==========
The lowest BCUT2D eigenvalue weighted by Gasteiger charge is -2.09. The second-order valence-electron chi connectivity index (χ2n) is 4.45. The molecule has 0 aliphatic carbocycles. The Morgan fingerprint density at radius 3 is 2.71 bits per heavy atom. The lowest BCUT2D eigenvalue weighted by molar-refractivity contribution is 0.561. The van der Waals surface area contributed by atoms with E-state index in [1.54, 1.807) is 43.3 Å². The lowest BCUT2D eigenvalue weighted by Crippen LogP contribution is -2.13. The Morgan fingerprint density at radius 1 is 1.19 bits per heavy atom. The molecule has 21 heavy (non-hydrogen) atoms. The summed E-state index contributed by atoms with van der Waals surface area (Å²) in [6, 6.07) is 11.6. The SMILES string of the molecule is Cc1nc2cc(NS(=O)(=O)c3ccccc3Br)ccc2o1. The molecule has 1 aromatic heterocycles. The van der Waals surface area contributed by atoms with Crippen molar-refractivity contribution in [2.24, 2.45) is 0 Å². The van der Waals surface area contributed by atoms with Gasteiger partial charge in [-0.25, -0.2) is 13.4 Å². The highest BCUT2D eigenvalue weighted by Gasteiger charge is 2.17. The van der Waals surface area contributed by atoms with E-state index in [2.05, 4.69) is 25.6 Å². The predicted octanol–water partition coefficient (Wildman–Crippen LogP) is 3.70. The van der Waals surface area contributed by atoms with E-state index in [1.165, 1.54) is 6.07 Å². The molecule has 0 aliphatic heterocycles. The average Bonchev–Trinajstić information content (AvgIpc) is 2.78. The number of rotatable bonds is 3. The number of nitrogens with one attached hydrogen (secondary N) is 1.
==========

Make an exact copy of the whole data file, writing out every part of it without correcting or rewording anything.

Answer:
The lowest BCUT2D eigenvalue weighted by Gasteiger charge is -2.09. The second-order valence-electron chi connectivity index (χ2n) is 4.45. The molecule has 0 aliphatic carbocycles. The Morgan fingerprint density at radius 3 is 2.71 bits per heavy atom. The lowest BCUT2D eigenvalue weighted by molar-refractivity contribution is 0.561. The van der Waals surface area contributed by atoms with E-state index in [1.54, 1.807) is 43.3 Å². The lowest BCUT2D eigenvalue weighted by Crippen LogP contribution is -2.13. The Morgan fingerprint density at radius 1 is 1.19 bits per heavy atom. The molecule has 21 heavy (non-hydrogen) atoms. The summed E-state index contributed by atoms with van der Waals surface area (Å²) in [6, 6.07) is 11.6. The SMILES string of the molecule is Cc1nc2cc(NS(=O)(=O)c3ccccc3Br)ccc2o1. The molecule has 1 aromatic heterocycles. The van der Waals surface area contributed by atoms with Crippen molar-refractivity contribution in [2.24, 2.45) is 0 Å². The van der Waals surface area contributed by atoms with Gasteiger partial charge in [-0.25, -0.2) is 13.4 Å². The highest BCUT2D eigenvalue weighted by Gasteiger charge is 2.17. The van der Waals surface area contributed by atoms with E-state index in [2.05, 4.69) is 25.6 Å². The predicted octanol–water partition coefficient (Wildman–Crippen LogP) is 3.70. The van der Waals surface area contributed by atoms with E-state index in [1.165, 1.54) is 6.07 Å². The molecule has 0 aliphatic heterocycles. The average Bonchev–Trinajstić information content (AvgIpc) is 2.78. The number of rotatable bonds is 3. The number of nitrogens with one attached hydrogen (secondary N) is 1.